If you want to help your child pay for their college education, you’re not alone.
According to Sallie Mae’s report, How America Pays for College, parental income and savings combine to make up the second-highest resource for college students.
But if you don’t have the income and savings required to meet your own financial needs while helping your student, you may be considering borrowing money.
According to the Sallie Mae report, nearly half of the money parents borrowed came through the Parent PLUS Loan program.
But are Parent PLUS Loans a good idea for your family? That depends on a few different factors. If you’re thinking about applying for Parent PLUS Loans, here’s everything you need to know.
What is a Parent PLUS Loan?
The Parent PLUS Loan program is a federal program offered through the U.S. Department of Education. You can apply for a loan through the program if you’re the biological or adoptive parent of a dependent undergraduate student who’s enrolled at an eligible school at least half-time.
Here are the essential details about a Parent PLUS Loan:
- Maximum loan amount: The cost of attendance at your child’s college minus any other financial aid they receive.
- Interest rate: 7.08% (through July 1, 2020).
- Loan fee: 4.236% of the loan amount is deducted from your disbursement.
- Repayment terms: The standard repayment plan is 10 years, but you’ll have options to extend that if you can’t afford the monthly payments. Payments start immediately, but if you request a deferment, you don’t need to start making payments as long as your child is enrolled at least half-time. Once they graduate, leave school, or drop below half-time enrollment, you’ll get a six-month grace period.
- Credit requirements: Your loan terms won’t be contingent on your creditworthiness, but you won’t be able to get approved on your own if you have an adverse credit history. That includes having a bankruptcy discharge, repossession, or foreclosure in the last five years, unpaid collection accounts, and more.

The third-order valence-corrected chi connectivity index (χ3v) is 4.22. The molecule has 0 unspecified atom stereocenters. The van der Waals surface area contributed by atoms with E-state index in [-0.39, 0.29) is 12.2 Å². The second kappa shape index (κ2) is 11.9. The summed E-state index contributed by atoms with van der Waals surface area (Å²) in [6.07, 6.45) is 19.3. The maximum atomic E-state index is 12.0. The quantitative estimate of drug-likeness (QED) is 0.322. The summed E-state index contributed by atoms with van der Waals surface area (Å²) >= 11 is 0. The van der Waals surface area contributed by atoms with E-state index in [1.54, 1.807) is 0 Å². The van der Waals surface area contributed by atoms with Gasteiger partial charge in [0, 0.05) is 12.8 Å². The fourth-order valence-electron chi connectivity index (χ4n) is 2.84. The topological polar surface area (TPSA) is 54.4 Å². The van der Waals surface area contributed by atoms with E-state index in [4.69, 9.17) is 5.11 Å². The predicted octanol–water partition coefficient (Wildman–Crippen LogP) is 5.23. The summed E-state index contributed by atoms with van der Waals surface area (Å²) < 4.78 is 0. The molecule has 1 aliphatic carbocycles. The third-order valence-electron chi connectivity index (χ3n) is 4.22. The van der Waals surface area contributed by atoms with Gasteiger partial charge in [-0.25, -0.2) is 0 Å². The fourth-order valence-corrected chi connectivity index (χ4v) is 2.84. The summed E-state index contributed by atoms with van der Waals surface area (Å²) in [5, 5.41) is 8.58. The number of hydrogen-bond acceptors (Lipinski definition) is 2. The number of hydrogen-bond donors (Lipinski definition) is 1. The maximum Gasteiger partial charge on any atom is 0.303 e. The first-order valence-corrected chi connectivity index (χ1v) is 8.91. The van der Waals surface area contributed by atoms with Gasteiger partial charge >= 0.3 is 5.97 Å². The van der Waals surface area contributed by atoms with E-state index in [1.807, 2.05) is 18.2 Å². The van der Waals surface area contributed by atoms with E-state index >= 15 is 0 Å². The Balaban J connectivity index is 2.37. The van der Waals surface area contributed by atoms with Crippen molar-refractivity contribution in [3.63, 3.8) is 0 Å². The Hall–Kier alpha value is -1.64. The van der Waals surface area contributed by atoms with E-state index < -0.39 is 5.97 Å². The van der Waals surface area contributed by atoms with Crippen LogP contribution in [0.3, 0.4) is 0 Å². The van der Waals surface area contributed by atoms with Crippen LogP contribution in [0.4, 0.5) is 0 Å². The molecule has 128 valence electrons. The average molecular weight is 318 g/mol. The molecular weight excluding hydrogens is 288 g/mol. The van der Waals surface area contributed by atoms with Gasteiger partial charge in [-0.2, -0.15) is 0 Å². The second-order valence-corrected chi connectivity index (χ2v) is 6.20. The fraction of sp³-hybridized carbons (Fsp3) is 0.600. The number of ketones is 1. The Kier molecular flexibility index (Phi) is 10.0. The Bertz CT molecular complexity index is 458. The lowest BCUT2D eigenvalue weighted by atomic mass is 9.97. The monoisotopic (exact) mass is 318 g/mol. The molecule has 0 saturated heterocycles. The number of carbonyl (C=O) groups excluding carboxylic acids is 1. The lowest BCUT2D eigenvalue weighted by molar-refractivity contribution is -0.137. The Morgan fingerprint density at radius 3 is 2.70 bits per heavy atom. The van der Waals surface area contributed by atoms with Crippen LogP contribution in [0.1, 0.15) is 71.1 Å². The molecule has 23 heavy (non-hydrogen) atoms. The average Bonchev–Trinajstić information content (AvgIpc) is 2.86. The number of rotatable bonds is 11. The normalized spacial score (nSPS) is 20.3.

Are Parent PLUS Loans Worth it?
Parent PLUS Loans can be an excellent option to help your child afford college, but they aren’t for everyone.
Before deciding to apply, there are two questions you’ll need to ask yourself: is there a better alternative, and should you be borrowing money to help your child at all?
Is there a better alternative?
The answer to this question is maybe, depending on your child’s tuition cost and your own unique financial situation. Here are a couple of alternatives to consider:
- Undergraduate loans: Before you take out any loans, check to see if your child qualifies for enough financial aid (including federal loans) to cover their costs. Undergraduate federal loans charge lower interest rates than Parent PLUS Loans, and your child may qualify for subsidized loans where the Department of Education pays accruing interest while your child is in school or any other type of deferment.
- Private parent loans: If your credit is in great shape and you have a strong income history, you may be able to qualify for a better interest rate with a private student loan than the standardized Parent PLUS Loan through the federal government. What’s more, private lenders typically don’t charge upfront loan fees, so you’ll save that money right off the bat.